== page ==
Posts filed under ‘about me’
When I was a kid, I didn’t have good self-esteem. Well, I did when it came to school; I was smart and liked school. But, socially, I did not feel good about myself. I was fat and ugly. I was literally the Queen of the Misfits. Those at school that didn’t fit in with any other group hung out with me.
It didn’t help that I was not athletic, or at least I didn’t think I was. I didn’t feel comfortable running around chasing after balls, and because I was fat, I never got picked for anything other than anchor for tug-o-war. Oh… wait… I did make the bowling team.
One of the most exciting things about my transformation is the fact that I am now physically confident. I believe in my body; I recognize and appreciate its strength. I’m now willing to try new things, even if I am likely to fail. In the past, failure was always due to my weight. I was sure people were laughing at me, thinking that I was too big to do anything with my body. Now, if I fail, I don’t indict myself for it; I don’t see it as my fault. Now, if I fail, it’s merely because it’s new to me, or I need to strengthen that body part.
This new-found confidence and attitude has allowed me to try all kinds of wonderful activities: sailing, zip lining, pole dancing, boulder scrambling, free climbing, rope walls, mountain biking, and more. It’s been a joy.
All through this process, I’ve thought that I should share my experience – my story – with others in some way. The transformation shouldn’t go to waste; it should ripple out to others who might need inspiration and encouragement. Up until recently, I hadn’t found the avenue to accomplish that rippling. Now I think I have.
Through my Leadership program, I learned about an amazing non-profit organization called “Girls on the Run“. It’s a program dedicated to developing self confidence and healthy living skills for girls ages 8 through 13.
“The programs combine training for a 3.1 mile running event with self-esteem enhancing, uplifting workouts. The goals of the programs are to encourage positive emotional, social, mental, spiritual and physical development.”
As soon as I heard about this program, I was certain I needed to be part of it. There’s no council here, so I looked into starting one. In the process of doing that research, I discovered that another woman had already assembled a team to bring this exciting program to our neighborhood. I emailed her, and earlier this week, we had a first meeting.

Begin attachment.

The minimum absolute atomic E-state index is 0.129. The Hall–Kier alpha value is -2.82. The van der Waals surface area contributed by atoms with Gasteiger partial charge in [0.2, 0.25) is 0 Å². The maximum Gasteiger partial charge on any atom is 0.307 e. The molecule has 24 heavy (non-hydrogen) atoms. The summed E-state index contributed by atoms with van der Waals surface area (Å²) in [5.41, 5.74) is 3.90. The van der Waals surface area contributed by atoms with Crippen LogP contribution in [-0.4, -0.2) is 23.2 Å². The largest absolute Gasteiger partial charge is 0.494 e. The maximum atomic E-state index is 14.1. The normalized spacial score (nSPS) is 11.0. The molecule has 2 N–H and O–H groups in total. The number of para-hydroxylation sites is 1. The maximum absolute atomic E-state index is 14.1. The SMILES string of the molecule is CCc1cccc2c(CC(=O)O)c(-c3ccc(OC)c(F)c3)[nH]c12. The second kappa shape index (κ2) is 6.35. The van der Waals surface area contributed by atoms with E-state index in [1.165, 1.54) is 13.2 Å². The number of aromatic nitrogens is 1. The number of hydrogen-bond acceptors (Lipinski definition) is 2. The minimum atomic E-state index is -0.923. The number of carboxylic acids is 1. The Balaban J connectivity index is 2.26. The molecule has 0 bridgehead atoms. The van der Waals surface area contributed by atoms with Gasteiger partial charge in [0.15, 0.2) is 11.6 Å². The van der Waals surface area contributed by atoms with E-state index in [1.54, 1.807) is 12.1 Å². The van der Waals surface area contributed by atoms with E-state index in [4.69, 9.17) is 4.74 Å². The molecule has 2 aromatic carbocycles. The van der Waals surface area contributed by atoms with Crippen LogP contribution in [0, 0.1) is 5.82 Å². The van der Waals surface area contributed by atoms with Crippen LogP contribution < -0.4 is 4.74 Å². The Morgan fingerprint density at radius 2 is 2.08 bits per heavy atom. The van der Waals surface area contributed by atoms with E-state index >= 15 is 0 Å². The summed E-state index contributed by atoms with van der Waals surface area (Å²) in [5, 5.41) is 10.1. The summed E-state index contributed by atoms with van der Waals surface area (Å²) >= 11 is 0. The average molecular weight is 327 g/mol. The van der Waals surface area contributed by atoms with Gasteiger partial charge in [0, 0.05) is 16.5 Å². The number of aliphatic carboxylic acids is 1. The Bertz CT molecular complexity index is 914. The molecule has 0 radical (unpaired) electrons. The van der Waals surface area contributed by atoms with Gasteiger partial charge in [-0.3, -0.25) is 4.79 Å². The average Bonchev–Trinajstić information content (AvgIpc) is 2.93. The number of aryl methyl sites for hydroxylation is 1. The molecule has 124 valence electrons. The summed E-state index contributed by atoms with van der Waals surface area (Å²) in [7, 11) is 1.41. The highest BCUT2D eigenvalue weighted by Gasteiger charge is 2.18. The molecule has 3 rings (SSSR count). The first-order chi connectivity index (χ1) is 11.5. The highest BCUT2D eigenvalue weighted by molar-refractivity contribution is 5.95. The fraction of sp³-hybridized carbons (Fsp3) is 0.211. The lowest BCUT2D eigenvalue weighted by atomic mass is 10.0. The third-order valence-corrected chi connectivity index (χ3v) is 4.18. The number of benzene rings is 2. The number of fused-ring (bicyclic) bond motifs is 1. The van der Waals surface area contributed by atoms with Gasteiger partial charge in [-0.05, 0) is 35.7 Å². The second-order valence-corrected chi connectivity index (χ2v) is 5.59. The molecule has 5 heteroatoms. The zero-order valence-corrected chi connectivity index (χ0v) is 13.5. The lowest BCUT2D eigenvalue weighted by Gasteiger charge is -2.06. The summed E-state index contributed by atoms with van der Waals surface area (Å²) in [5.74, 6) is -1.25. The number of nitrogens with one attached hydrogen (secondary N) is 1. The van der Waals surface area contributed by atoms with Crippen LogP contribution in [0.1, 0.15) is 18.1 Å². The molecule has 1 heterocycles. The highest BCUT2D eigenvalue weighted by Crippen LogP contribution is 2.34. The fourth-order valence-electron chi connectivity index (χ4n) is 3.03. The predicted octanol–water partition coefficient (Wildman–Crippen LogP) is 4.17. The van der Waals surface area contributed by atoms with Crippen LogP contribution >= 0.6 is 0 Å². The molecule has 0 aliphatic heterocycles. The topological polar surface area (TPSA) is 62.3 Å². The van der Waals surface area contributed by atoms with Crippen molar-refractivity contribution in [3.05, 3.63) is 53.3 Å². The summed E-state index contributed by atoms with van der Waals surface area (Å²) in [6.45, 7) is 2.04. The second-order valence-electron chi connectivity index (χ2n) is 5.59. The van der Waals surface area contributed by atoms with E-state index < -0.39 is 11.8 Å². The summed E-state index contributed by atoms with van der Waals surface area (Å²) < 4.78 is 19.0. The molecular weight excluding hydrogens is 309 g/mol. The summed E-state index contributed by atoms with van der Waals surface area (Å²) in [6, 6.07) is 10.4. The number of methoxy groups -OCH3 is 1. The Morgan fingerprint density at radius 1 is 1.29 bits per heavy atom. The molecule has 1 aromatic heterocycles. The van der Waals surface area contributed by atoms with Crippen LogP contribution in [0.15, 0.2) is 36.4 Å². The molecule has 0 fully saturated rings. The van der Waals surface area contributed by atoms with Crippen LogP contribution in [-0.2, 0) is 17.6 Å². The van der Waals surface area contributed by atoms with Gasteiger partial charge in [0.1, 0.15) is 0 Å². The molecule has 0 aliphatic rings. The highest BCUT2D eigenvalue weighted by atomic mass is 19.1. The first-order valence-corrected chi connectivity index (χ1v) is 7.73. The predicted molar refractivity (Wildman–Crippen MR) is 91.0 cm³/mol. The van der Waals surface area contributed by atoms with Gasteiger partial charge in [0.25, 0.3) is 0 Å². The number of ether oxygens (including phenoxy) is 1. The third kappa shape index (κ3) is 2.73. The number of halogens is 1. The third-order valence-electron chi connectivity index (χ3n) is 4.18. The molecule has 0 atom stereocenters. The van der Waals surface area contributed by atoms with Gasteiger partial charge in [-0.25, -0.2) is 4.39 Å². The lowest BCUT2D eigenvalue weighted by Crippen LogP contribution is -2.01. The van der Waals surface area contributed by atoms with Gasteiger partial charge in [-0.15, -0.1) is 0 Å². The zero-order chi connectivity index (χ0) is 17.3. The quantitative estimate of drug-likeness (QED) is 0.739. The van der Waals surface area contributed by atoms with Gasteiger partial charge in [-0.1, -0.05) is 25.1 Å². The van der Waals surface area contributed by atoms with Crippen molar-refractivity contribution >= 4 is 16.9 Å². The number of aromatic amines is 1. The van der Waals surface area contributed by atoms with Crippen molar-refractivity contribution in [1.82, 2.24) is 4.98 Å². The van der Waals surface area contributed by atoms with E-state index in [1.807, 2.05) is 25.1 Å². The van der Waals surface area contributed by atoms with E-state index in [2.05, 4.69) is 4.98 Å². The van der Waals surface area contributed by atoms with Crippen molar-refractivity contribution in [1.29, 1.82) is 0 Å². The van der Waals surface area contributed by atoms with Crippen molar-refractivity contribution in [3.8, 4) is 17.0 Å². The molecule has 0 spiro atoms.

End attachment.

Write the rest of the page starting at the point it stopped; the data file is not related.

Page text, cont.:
On the way to the meeting, I heard Paula Cole’s “I don’t want to wait”, a song that I haven’t heard in years… and one of my anthems when I splitting up from my first husband. It was incredibly apropos to hear that song on my way to this meeting. At the time it was popular, I was finally admitting to myself that I didn’t want to wait anymore to live life. I didn’t know what was ahead at that point, and I could never have foreseen all the wonders that I’ve experienced in these last couple of years. Specifically, I could never have foreseen joining up with a group of runners to help young girls prepare for a 5K!
We have a great group, filled with knowledge and expertise, and I think we’ll be able to conduct our first training in the fall. I am thrilled that I might be able to help at least one girl avoid being ashamed of her body, that I might help one girl learn to love to move and feel that amazing sense of accomplishment when she achieves something physical that she didn’t think she could do.
Earlier this month, I did something unprecedented: I competed in two athletic events in less than a week. Me! The girl who was only ever picked to be anchor for tug-o-war!!
The first was the Muddy Buddy Race. Teams of two traverse a 6-7 mile off-road course and 5 obstacles. At the start of the race, one team member runs and one rides the bike. At the 1st obstacle, the rider drops the bike, completes the obstacle, and begins running. The runner arrives, completes the obstacle, finds their bike and begin riding. Teams continue leapfrogging each other through the entire course. At the end of the race, racers crawl through the infamous Mud Pit crossing the finish line together as official “Muddy Buddies”!
It was one of the most fun and exhilarating things I’ve ever done, and I’m still in awe of myself for finding out about it, finding a partner, and doing it… all within the space of three weeks. Something brand new and daunting… but I didn’t let that hold me back. I just did it! I’ve become my own Nike commercial!! LOL 🙂
In addition to doing stairs, I also try to do mini workouts during the day on my breaks. This week, I tried two new ones:
1) Pure Barre Workout – http://www.womenshealthmag.com/fitness/isometric-exercises
2) Women’s Health Mag Ab Workout – http://www.womenshealthmag.com/fitness/isometric-exercises
The Pure Barre workout was perfect for the office. Very doable in a cramped space and in work clothes, even a dress or skirt and blouse. That doesn’t mean it was a low-key workout, though. It was surprisingly challenging! The small, concentrated moves quickly grew tiring; I could definitely feel it and was somewhat relieved when I finished up each exericse. This one is going to become part of my regular repertoire.